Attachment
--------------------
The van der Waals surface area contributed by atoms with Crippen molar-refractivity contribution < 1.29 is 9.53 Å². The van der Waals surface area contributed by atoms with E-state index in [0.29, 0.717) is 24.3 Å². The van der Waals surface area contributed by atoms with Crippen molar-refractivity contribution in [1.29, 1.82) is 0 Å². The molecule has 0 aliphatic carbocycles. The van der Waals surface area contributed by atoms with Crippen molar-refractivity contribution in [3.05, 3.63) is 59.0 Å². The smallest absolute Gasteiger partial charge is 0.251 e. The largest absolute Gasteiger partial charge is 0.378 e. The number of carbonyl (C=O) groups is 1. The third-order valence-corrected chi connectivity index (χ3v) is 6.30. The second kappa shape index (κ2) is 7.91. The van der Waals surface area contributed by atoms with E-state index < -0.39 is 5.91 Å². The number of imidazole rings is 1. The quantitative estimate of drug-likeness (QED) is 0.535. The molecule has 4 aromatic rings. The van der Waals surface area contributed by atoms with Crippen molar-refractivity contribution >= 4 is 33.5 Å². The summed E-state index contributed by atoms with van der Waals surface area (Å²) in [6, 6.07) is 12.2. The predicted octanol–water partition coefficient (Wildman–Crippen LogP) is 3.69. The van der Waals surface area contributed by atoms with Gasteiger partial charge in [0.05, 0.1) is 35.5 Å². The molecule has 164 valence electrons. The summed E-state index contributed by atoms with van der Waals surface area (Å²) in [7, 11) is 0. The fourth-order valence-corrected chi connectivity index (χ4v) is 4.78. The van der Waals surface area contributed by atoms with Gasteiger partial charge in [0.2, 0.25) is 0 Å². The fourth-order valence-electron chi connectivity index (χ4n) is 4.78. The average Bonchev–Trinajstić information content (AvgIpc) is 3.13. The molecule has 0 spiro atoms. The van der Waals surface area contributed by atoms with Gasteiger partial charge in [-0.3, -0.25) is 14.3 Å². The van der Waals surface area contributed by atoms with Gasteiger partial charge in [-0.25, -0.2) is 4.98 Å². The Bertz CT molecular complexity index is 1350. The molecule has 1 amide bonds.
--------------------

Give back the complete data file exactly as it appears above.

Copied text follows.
The van der Waals surface area contributed by atoms with Crippen molar-refractivity contribution < 1.29 is 9.53 Å². The van der Waals surface area contributed by atoms with E-state index in [0.29, 0.717) is 24.3 Å². The van der Waals surface area contributed by atoms with Crippen molar-refractivity contribution in [1.29, 1.82) is 0 Å². The molecule has 0 aliphatic carbocycles. The van der Waals surface area contributed by atoms with Crippen molar-refractivity contribution in [3.05, 3.63) is 59.0 Å². The smallest absolute Gasteiger partial charge is 0.251 e. The largest absolute Gasteiger partial charge is 0.378 e. The number of carbonyl (C=O) groups is 1. The third-order valence-corrected chi connectivity index (χ3v) is 6.30. The second kappa shape index (κ2) is 7.91. The van der Waals surface area contributed by atoms with E-state index < -0.39 is 5.91 Å². The number of imidazole rings is 1. The quantitative estimate of drug-likeness (QED) is 0.535. The molecule has 4 aromatic rings. The van der Waals surface area contributed by atoms with Crippen molar-refractivity contribution >= 4 is 33.5 Å². The summed E-state index contributed by atoms with van der Waals surface area (Å²) in [6, 6.07) is 12.2. The predicted octanol–water partition coefficient (Wildman–Crippen LogP) is 3.69. The van der Waals surface area contributed by atoms with Gasteiger partial charge in [0.05, 0.1) is 35.5 Å². The molecule has 164 valence electrons. The summed E-state index contributed by atoms with van der Waals surface area (Å²) in [7, 11) is 0. The fourth-order valence-corrected chi connectivity index (χ4v) is 4.78. The van der Waals surface area contributed by atoms with Gasteiger partial charge in [0.2, 0.25) is 0 Å². The fourth-order valence-electron chi connectivity index (χ4n) is 4.78. The average Bonchev–Trinajstić information content (AvgIpc) is 3.13. The molecule has 0 spiro atoms. The van der Waals surface area contributed by atoms with Gasteiger partial charge in [-0.3, -0.25) is 14.3 Å². The van der Waals surface area contributed by atoms with Gasteiger partial charge in [-0.25, -0.2) is 4.98 Å². The Bertz CT molecular complexity index is 1350. The molecule has 1 amide bonds.